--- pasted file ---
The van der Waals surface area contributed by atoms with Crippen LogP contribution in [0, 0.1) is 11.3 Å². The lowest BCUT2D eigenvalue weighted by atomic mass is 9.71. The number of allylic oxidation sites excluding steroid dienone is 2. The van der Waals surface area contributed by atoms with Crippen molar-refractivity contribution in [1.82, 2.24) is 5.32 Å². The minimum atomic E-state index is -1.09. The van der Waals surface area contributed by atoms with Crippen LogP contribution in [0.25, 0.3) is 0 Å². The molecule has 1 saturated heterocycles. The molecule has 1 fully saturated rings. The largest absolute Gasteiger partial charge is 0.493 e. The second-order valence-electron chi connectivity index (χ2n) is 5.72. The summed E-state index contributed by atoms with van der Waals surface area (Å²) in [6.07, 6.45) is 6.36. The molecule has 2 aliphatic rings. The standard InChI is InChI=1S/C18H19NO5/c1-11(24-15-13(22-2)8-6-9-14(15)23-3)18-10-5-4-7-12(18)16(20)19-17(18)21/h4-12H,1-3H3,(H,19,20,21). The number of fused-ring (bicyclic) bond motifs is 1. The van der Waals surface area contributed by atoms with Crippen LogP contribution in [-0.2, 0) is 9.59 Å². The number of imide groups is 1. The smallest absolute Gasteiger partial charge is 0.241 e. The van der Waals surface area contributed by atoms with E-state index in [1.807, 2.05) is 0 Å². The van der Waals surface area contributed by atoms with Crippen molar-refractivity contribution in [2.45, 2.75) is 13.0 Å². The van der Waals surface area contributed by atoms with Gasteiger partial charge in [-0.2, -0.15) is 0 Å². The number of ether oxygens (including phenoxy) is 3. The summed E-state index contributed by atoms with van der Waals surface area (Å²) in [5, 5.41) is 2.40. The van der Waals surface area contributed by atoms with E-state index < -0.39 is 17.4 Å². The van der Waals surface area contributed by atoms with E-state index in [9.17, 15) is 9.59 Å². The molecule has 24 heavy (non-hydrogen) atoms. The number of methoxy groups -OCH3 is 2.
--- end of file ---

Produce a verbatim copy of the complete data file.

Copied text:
The van der Waals surface area contributed by atoms with Crippen LogP contribution in [0, 0.1) is 11.3 Å². The lowest BCUT2D eigenvalue weighted by atomic mass is 9.71. The number of allylic oxidation sites excluding steroid dienone is 2. The van der Waals surface area contributed by atoms with Crippen molar-refractivity contribution in [1.82, 2.24) is 5.32 Å². The minimum atomic E-state index is -1.09. The van der Waals surface area contributed by atoms with Crippen LogP contribution in [0.25, 0.3) is 0 Å². The molecule has 1 saturated heterocycles. The molecule has 1 fully saturated rings. The largest absolute Gasteiger partial charge is 0.493 e. The second-order valence-electron chi connectivity index (χ2n) is 5.72. The summed E-state index contributed by atoms with van der Waals surface area (Å²) in [6.07, 6.45) is 6.36. The molecule has 2 aliphatic rings. The standard InChI is InChI=1S/C18H19NO5/c1-11(24-15-13(22-2)8-6-9-14(15)23-3)18-10-5-4-7-12(18)16(20)19-17(18)21/h4-12H,1-3H3,(H,19,20,21). The number of fused-ring (bicyclic) bond motifs is 1. The van der Waals surface area contributed by atoms with Crippen LogP contribution in [-0.2, 0) is 9.59 Å². The number of imide groups is 1. The smallest absolute Gasteiger partial charge is 0.241 e. The van der Waals surface area contributed by atoms with E-state index in [1.807, 2.05) is 0 Å². The van der Waals surface area contributed by atoms with Crippen molar-refractivity contribution in [2.45, 2.75) is 13.0 Å². The van der Waals surface area contributed by atoms with Gasteiger partial charge in [-0.2, -0.15) is 0 Å². The number of ether oxygens (including phenoxy) is 3. The summed E-state index contributed by atoms with van der Waals surface area (Å²) in [5, 5.41) is 2.40. The van der Waals surface area contributed by atoms with E-state index < -0.39 is 17.4 Å². The van der Waals surface area contributed by atoms with E-state index in [9.17, 15) is 9.59 Å². The molecule has 24 heavy (non-hydrogen) atoms. The number of methoxy groups -OCH3 is 2.